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fread() problem

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I am trying to read from a text file using fread(). However, when I read from the file, I get the contents of the file, but I also get random junk tagged onto the end. For example, lets say I have a file that contains the phrase "I like cheese!":
int main()
{
	FILE *fp;
	char *buffer;
	int filesize = 0;

	fp = fopen("cheese.txt", "r");

	fseek(fp, 0, SEEK_END);
	filesize = ftell(fp);   // get size of file
	rewind(fp);
	
	buffer = new char[filesize]; // allocate enough memory to hold the file

	fread((char *)buffer, 1, filesize, fp);

	fclose(fp);

	cout << buffer << endl;

        delete[] buffer;

	return 0;
}

Instead of printing "I like cheese!", it prints (in my case) "I like cheese!²²²²". I have been searching for a couple days for a solution to this, and I can't seem to find anyone who has had a similar problem. I thought perhaps it was allocating too much memory, and the end of the string was just random junk that was initially in my buffer, but no matter how many characters I read from the file, there is always extra characters stuck on the end. Can anyone help? Thanks!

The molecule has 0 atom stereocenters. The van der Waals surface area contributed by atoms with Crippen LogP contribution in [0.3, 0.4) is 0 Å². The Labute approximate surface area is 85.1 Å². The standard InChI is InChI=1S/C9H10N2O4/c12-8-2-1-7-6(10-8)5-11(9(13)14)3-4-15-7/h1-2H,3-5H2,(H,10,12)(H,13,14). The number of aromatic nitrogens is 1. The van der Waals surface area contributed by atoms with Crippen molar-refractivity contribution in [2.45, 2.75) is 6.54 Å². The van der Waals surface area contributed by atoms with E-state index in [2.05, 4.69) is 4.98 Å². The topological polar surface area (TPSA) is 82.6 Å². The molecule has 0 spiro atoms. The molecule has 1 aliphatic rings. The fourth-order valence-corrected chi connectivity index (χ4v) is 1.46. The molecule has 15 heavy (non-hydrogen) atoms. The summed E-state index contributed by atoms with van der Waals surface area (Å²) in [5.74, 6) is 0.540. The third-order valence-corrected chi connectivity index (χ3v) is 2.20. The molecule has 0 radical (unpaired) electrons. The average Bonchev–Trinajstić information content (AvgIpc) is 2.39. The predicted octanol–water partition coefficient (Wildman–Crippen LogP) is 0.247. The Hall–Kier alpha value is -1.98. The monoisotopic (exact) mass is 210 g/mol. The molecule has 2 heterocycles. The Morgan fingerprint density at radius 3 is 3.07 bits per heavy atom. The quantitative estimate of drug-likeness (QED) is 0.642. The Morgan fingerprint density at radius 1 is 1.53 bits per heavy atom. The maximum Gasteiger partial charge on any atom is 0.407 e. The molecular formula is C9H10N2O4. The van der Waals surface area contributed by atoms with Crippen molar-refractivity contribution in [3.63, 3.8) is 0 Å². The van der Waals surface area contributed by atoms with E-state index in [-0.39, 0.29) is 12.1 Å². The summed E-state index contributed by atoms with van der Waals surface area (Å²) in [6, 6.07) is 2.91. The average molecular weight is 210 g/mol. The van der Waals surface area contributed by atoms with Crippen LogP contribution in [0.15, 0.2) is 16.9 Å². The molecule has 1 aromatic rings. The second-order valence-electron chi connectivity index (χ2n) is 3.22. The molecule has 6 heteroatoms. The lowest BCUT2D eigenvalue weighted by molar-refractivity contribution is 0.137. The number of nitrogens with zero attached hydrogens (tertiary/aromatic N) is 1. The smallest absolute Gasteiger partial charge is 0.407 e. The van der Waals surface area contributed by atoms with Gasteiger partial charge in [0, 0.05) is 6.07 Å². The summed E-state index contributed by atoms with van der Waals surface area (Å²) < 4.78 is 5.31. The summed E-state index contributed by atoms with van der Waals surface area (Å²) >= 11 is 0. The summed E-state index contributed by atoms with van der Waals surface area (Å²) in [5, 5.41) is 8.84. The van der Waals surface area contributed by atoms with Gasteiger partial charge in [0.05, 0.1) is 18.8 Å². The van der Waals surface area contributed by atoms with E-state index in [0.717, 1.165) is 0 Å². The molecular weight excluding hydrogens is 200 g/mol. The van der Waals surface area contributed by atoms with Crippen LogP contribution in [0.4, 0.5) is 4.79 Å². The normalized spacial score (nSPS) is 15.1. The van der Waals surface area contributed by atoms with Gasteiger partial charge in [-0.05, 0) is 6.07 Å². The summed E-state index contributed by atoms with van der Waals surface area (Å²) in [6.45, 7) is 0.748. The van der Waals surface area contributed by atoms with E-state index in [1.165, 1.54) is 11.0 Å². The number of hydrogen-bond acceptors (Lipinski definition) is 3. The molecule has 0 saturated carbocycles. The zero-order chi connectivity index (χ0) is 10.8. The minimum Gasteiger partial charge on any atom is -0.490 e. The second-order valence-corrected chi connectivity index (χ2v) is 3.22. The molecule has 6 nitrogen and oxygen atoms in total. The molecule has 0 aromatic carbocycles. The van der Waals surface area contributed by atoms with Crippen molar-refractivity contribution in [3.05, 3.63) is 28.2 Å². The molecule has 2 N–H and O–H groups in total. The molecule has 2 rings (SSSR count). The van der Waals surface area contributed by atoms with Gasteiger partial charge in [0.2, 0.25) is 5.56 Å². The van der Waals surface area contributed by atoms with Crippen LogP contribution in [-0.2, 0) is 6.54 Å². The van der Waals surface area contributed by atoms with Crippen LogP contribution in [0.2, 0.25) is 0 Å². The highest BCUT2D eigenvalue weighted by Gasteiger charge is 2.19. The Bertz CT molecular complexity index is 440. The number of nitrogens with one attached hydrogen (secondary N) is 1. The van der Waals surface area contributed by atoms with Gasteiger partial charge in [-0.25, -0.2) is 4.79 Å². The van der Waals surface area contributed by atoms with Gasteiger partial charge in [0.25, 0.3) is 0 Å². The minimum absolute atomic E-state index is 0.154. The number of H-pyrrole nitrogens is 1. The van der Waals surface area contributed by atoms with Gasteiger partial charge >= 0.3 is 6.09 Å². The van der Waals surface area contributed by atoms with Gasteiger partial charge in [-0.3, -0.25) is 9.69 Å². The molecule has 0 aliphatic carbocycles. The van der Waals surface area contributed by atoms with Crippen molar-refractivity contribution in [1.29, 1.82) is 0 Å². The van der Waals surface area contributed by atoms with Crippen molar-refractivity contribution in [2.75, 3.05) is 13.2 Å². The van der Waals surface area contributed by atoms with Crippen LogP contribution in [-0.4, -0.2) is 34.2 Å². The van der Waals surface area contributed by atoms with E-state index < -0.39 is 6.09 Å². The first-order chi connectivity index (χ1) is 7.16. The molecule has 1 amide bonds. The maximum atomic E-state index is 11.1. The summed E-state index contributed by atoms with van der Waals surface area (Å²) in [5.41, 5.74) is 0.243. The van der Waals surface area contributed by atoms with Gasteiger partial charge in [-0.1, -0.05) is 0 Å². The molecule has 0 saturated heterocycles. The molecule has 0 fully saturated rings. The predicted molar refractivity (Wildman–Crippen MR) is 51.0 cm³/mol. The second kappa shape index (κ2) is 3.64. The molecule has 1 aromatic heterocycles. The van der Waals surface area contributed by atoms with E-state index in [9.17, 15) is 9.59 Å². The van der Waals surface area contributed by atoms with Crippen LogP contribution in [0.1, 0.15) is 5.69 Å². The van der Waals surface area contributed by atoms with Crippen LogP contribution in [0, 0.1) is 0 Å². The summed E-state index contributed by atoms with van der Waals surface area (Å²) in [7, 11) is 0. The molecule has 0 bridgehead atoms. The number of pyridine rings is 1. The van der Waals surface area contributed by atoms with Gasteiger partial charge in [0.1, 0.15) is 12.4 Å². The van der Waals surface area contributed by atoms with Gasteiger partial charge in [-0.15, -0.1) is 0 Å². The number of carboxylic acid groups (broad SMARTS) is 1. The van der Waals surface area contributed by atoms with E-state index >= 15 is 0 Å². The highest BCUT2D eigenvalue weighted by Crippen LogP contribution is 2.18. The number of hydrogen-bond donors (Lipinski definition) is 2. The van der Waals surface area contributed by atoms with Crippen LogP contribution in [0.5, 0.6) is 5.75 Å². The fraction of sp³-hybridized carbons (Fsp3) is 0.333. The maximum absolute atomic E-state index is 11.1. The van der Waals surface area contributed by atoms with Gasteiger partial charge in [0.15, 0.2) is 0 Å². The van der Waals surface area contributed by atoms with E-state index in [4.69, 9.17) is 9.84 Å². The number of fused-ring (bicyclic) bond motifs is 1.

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Try allocating the memory as size of the file plus one. After reading the file in, make the last character '\0';

The system doesn't know where the end of the string is. fread is usually used for binary-mode operations, use something like fgets for text-mode.

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There are actually two problems. The first is as Mercury pointed out, your char buffer is not null-terminated. The second is that since you are opening the file in text mode on some platforms (i.e. Windows) the size of the file as reported by fseek/ftell will not be the same as the number of characters read, since newlines are two characters in file and one character when read.

Why are you using C file functions in C++? Using fstreams is just as easy (arguably easier):
#include <fstream>
#include <iostream>
#include <iterator>
#include <vector>

int main()
{
std::ifstream reader("cheese.txt");

// as a raw buffer
std::vector< char > raw_buffer((std::istreambuf_iterator< char >(reader)), std::istreambuf_iterator< char >());

reader.seekg(0, std::ios::beg);

// or as a string
std::string string_buffer((std::istreambuf_iterator< char >(reader)), std::istreambuf_iterator< char >());

// no null terminator required
std::cout << string_buffer << std::endl;
}

Enigma

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#include <stdio.h>
#include <stdlib.h>

int main()
{
FILE *fp;

char *buffer;

int filesize;

fp = fopen("cheese.txt", "r");

fseek(fp, 0, SEEK_END);

filesize = ftell(fp); // get size of file

fseek(fp, 0, SEEK_SET);

buffer = (char *) malloc(sizeof(char) * (filesize + 1)); // allocate enough memory to hold the file

fgets(buffer, filesize + 1, fp);

fclose(fp);

printf("%s\n", buffer);

free(buffer);

return 0;
}



Quote:
Original post by Enigma
Why are you using C file functions in C++? Using fstreams is just as easy (arguably easier)

Because we like to do for the heck of it.

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